Thanks for the info, John - that's very helpful. The forecast is for a low of 5 on Thursday night, so maybe I should bring the plant in that night.
I don't know the variety - the neighbour that gave me the cutting says it's white. He got his from a friend, and neither of them knew it was a brugmansia - I figured that out from his description of the flowers and other clues, but now I'm sure. It's still pretty small, but I'm hoping for some big growth this summer and maybe some flowers.
John, your garden is beautiful! A lot of effort went into getting it that way, I'm sure. You're not too far from me - I live in London, Ontario.
Your Brugmansia is wonderful. I'm new to brugmansias, having been given a cutting last spring. It grew a little in the summer, then I brought it in for the winter. It liked it better inside, in a cool North-facing window (the only window I could put it in). It lost all of its outside leaves, but grew new inside ones. Then it got spider mites and after I sprayed it with soap, it lost all of those leaves. But it grew new ones. Then another round of spider mites and soap and lost leaves. I just took it outside last weekend, so hopefully I'm done with the spider mites and it can keep its leaves all summer. LOL. I am interested, however, in what you do to overwinter yours and whether you do anything special in the spring to acclimatize them to the outdoors.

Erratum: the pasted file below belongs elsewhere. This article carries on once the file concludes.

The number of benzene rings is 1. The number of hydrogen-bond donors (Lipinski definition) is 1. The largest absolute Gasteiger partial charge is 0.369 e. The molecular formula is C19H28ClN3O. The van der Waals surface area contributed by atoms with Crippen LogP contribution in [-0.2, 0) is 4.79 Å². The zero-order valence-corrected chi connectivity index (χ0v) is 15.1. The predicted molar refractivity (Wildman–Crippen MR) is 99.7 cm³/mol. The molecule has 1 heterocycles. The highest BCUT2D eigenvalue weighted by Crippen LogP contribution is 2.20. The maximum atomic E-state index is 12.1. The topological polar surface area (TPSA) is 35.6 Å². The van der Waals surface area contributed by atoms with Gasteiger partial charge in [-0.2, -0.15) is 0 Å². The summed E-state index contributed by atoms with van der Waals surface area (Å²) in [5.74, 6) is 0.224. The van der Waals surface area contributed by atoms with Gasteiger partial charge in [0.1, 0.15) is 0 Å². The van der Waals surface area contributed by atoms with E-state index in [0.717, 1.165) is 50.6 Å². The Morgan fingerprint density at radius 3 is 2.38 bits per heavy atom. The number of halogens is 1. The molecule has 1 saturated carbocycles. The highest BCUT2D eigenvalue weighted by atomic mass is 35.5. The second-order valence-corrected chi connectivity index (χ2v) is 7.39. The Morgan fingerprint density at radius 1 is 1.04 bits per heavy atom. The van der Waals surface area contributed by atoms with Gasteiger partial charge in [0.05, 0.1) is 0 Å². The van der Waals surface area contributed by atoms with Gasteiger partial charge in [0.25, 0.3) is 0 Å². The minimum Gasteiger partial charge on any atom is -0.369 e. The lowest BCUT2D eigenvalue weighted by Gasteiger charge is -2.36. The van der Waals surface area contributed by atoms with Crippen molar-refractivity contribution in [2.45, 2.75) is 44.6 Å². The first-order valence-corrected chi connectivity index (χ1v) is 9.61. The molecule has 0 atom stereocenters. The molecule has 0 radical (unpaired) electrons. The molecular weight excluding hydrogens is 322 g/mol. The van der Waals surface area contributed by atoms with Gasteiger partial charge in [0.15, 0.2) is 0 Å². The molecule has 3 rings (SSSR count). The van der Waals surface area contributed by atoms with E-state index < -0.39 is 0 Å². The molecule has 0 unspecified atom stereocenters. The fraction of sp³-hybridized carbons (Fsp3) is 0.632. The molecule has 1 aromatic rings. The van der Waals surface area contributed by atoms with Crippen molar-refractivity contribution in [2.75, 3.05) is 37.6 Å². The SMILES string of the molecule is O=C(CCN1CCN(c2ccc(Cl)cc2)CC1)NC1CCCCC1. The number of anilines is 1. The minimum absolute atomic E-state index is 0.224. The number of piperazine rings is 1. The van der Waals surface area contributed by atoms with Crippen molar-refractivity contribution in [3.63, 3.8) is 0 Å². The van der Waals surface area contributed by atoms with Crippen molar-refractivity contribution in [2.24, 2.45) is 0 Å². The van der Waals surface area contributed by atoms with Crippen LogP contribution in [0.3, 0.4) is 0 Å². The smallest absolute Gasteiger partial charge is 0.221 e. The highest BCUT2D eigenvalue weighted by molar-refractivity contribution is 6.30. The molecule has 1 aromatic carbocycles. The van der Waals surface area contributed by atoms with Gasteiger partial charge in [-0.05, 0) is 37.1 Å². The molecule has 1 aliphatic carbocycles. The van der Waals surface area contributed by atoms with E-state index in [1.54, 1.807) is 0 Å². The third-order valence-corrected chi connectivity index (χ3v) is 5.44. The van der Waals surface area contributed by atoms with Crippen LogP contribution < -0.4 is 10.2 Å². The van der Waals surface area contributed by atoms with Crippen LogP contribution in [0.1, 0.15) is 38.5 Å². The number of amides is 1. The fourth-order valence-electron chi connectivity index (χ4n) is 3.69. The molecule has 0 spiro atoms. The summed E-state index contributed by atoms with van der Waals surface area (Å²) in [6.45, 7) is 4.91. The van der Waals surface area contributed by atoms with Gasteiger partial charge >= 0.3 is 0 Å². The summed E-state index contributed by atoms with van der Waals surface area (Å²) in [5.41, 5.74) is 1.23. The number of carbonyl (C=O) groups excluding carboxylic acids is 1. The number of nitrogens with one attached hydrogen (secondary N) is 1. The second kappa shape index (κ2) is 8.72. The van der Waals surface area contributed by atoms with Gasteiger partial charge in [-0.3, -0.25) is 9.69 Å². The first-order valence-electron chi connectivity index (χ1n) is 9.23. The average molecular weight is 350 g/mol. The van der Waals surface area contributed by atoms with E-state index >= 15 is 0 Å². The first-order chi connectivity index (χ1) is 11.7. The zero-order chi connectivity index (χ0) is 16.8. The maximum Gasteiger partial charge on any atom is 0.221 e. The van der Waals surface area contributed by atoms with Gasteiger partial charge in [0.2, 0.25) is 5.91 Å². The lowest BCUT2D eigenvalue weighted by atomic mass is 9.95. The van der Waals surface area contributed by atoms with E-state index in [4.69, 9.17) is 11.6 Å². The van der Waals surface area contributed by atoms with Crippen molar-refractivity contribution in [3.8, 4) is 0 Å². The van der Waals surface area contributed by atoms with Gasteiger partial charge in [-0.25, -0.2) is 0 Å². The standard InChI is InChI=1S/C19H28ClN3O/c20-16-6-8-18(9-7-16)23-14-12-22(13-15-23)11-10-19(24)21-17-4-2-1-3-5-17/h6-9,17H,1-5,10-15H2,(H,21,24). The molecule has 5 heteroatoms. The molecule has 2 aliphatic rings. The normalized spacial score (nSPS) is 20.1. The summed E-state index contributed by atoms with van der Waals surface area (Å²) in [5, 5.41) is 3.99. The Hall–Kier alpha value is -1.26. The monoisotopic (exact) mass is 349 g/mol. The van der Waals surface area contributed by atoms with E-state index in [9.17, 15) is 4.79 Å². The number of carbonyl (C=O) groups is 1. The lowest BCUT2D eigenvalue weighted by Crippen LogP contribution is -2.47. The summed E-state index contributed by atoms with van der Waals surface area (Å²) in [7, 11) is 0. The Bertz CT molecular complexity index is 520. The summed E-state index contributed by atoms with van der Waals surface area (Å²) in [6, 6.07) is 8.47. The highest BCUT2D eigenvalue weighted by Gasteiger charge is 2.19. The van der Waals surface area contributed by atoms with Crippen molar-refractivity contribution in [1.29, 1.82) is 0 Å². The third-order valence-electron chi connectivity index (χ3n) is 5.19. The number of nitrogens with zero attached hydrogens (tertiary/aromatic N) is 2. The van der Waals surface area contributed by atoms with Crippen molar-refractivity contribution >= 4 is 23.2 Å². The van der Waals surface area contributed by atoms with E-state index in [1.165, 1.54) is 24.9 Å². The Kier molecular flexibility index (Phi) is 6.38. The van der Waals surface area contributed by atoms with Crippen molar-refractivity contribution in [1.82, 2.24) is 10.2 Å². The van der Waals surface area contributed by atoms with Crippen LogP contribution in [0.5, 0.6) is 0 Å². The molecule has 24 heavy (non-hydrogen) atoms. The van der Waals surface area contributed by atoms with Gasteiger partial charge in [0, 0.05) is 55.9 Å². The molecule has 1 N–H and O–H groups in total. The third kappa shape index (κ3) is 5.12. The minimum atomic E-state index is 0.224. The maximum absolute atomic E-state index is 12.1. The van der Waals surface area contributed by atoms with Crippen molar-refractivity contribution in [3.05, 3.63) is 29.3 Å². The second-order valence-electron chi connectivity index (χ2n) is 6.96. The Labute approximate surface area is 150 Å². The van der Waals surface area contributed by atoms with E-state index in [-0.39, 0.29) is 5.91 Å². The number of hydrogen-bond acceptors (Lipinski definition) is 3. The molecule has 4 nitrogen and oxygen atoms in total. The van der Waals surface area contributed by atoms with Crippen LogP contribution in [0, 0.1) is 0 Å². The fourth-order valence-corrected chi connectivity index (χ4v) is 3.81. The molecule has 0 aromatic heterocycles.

I agree with cwheat000 - I think it is petasides (Butterbur) too. And I also agree with the comment about containing it. I have it growing beside my driveway and this spring it pushed up through the asphalt. It's spreading along the length of the driveway in a patch between the driveway and a fence (and I noticed it coming up in my neighbour's yard on the other side of the fence). In another couple of years it should meet some obedient plant spreading from the other direction. I wonder which will win the war. It's possible they could even coexist - should be interesting.